At the end of the traditional dive season we made a dash for west Wales. On this late October weekend we did a couple of shore dives and a couple of charter boat dives out of Milford Haven (with West Wales Diving).
Two Seasearch dives over the weekend. Balaclava Bay and The James Fennel / Boulder maze.
Also did a dive on the wreck of the Alex Van Opstal and a drift over Lulworth banks.
We had some fantastic visibility – at least 10m – on this trip. A great way to start the dive season!
This Easter 2015 we headed down to cornwall to dive the beautiful wrecks and reefs there in clear (but cold) water. Nart, Stuart, Kerrie, Chris, Steve, Alex, Nick and Ritchie dived from the beach in Porthkerris, from the hardboat Celtic Kitten and from OUUEG’s RIB ‘Seahorse’. On one dive on the Volnay we found something a bit strange – Aliens infest our marine heritage !
1st January 2015: Hinksey Lake, Lake Street, Oxford, 10 am
For years the good (and sometime bad) people of olde Oxford Towne have been disposing of their ferrous, and non ferrous waste by dumping it into the old reservoir of Hinksey Lake. Here at Oxford BSAC we regard it as a sacred duty to recover all that unique historic trash and save it from piling up so deep that the lake become a swamp. We think we’ve got rather good at recovering old scrap bicycles, motorbikes and the occasional pedalo from our lake and thus our challenge.
The sea is getting warmer. The visibility is improving. Summer is here and the sun is almost certain to shine. With these thoughts in mind, a diving weekend was planned for the last weekend in June targeting dives on the Aeolian Sky and the submarine wreck of HMS Sidon.
By the end of the weekend, and having switched to plan C, we had dived on 4 sites; Ringstead Bay Reef, the Aeolian Sky, the Countess of Erne and a drift along White Nothe Reef. The sea temperature has increased to 14°C and visibility was around 4 to 5m.
Saturday began with a dive on Ringstead Bay Reef which is a rocky reef in about 10 meters of water. The shallower parts are covered in kelp with the deeper parts and surrounding seabed clear of seaweed and home to fan worms, anemones and the odd spider crab. This was followed by a dive on the Aeolian Sky which is a large wreck in parts standing 13m above a 30m seabed. Plenty of tompot blennies and jewel anemones were seen as well as the shadowy forms of many larger fish swimming about on the edge of the 4m visibility. Barring a bit of seasickness, this was a very successful and enjoyable day.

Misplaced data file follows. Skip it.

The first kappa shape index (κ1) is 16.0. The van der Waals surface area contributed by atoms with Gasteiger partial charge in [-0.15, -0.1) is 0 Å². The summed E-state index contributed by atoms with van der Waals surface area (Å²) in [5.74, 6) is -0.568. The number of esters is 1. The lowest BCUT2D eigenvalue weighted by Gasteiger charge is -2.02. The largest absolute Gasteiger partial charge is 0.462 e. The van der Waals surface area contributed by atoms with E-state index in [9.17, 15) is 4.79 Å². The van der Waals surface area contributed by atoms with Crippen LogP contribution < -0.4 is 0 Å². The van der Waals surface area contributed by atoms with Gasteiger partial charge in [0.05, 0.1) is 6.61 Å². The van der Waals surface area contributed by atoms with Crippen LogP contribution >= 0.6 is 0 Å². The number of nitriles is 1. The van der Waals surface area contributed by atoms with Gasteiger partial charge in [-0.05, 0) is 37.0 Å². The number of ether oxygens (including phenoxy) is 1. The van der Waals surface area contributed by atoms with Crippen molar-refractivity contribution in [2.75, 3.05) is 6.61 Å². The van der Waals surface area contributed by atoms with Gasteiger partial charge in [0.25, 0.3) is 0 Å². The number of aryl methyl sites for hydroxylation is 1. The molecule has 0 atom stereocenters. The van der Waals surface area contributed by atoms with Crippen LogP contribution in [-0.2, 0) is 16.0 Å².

Sunday started with heavy fog and we decided to dive within Portland harbour while the fog remained. For us, this meant a dive on the Countess of Erne. While this wreck is well known to many there is always plenty of life to see such as the Nudibranch below photographed by Alex Gibson.
The fog began to clear after we surfaced so we moved on to another rocky reef near White Nothe for the second dive. Here a current was running which carried divers east over a rocky and sandy seabed where spider crabs, dogfish, cuckoo wrasse, the odd scallop and even a stingray were encountered.
In all a very enjoyable weekend!
Many thanks to all who came and especially skippers Stuart Allen and Paul Minto and dive manager, Alex Gibson.
BSAC snorkellers Debbie and Amelia White were honoured to be invited to the handover ceremony where they met Prince Charles and Prince William.
Here are some photos from our trip to dive the Sound of Mull in 2013. We stayed in Tobermory on Mull itself.
It is official – Oxford BSAC have won BSAC’s award for the branch of the club which has done the most to further the interests of its members and the BSAC as a whole, The Heinke Trophy.
The judges singled out some major achievements during the year: the purchase of our new hardboat; replacement of our HP compressor; integration of a vibrant snorkelling division; our try-dive programme.